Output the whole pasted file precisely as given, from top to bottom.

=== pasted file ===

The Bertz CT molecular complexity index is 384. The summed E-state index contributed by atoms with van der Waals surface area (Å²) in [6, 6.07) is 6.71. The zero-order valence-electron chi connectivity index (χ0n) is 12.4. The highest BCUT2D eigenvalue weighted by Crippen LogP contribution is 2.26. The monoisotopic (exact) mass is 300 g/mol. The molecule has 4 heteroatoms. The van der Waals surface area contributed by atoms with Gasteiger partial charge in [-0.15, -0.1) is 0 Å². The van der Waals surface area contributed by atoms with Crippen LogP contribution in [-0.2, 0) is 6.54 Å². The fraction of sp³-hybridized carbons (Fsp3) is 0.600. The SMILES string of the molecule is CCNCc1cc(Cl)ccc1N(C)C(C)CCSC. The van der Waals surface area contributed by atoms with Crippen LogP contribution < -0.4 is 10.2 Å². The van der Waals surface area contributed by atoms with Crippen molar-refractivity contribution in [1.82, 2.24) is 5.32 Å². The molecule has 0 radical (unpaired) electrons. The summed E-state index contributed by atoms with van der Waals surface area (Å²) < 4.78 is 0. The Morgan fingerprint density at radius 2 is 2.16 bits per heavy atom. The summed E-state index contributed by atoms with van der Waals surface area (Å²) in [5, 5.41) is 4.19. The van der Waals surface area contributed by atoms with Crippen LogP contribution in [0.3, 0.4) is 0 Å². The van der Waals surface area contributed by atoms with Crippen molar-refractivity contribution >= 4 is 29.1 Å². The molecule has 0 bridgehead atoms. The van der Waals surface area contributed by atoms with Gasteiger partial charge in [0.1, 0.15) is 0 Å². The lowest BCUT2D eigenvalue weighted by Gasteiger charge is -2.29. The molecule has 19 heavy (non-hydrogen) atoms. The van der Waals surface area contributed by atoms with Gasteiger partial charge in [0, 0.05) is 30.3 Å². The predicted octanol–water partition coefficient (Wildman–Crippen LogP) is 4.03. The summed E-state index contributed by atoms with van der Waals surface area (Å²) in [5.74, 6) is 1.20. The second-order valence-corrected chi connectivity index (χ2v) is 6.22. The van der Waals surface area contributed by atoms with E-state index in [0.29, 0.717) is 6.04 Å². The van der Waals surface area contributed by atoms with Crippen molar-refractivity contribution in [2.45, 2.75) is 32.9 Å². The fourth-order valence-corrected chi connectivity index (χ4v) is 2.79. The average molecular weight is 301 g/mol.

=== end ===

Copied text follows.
The Bertz CT molecular complexity index is 384. The summed E-state index contributed by atoms with van der Waals surface area (Å²) in [6, 6.07) is 6.71. The zero-order valence-electron chi connectivity index (χ0n) is 12.4. The highest BCUT2D eigenvalue weighted by Crippen LogP contribution is 2.26. The monoisotopic (exact) mass is 300 g/mol. The molecule has 4 heteroatoms. The van der Waals surface area contributed by atoms with Gasteiger partial charge in [-0.15, -0.1) is 0 Å². The van der Waals surface area contributed by atoms with Crippen LogP contribution in [-0.2, 0) is 6.54 Å². The fraction of sp³-hybridized carbons (Fsp3) is 0.600. The SMILES string of the molecule is CCNCc1cc(Cl)ccc1N(C)C(C)CCSC. The van der Waals surface area contributed by atoms with Crippen LogP contribution < -0.4 is 10.2 Å². The van der Waals surface area contributed by atoms with Crippen molar-refractivity contribution in [1.82, 2.24) is 5.32 Å². The molecule has 0 radical (unpaired) electrons. The summed E-state index contributed by atoms with van der Waals surface area (Å²) < 4.78 is 0. The Morgan fingerprint density at radius 2 is 2.16 bits per heavy atom. The summed E-state index contributed by atoms with van der Waals surface area (Å²) in [5, 5.41) is 4.19. The van der Waals surface area contributed by atoms with Crippen LogP contribution in [0.3, 0.4) is 0 Å². The van der Waals surface area contributed by atoms with Crippen molar-refractivity contribution >= 4 is 29.1 Å². The molecule has 0 bridgehead atoms. The van der Waals surface area contributed by atoms with Gasteiger partial charge in [0.1, 0.15) is 0 Å². The lowest BCUT2D eigenvalue weighted by Gasteiger charge is -2.29. The molecule has 19 heavy (non-hydrogen) atoms. The van der Waals surface area contributed by atoms with Gasteiger partial charge in [0, 0.05) is 30.3 Å². The predicted octanol–water partition coefficient (Wildman–Crippen LogP) is 4.03. The summed E-state index contributed by atoms with van der Waals surface area (Å²) in [5.74, 6) is 1.20. The second-order valence-corrected chi connectivity index (χ2v) is 6.22. The van der Waals surface area contributed by atoms with E-state index in [0.29, 0.717) is 6.04 Å². The van der Waals surface area contributed by atoms with Crippen molar-refractivity contribution in [2.45, 2.75) is 32.9 Å². The fourth-order valence-corrected chi connectivity index (χ4v) is 2.79. The average molecular weight is 301 g/mol.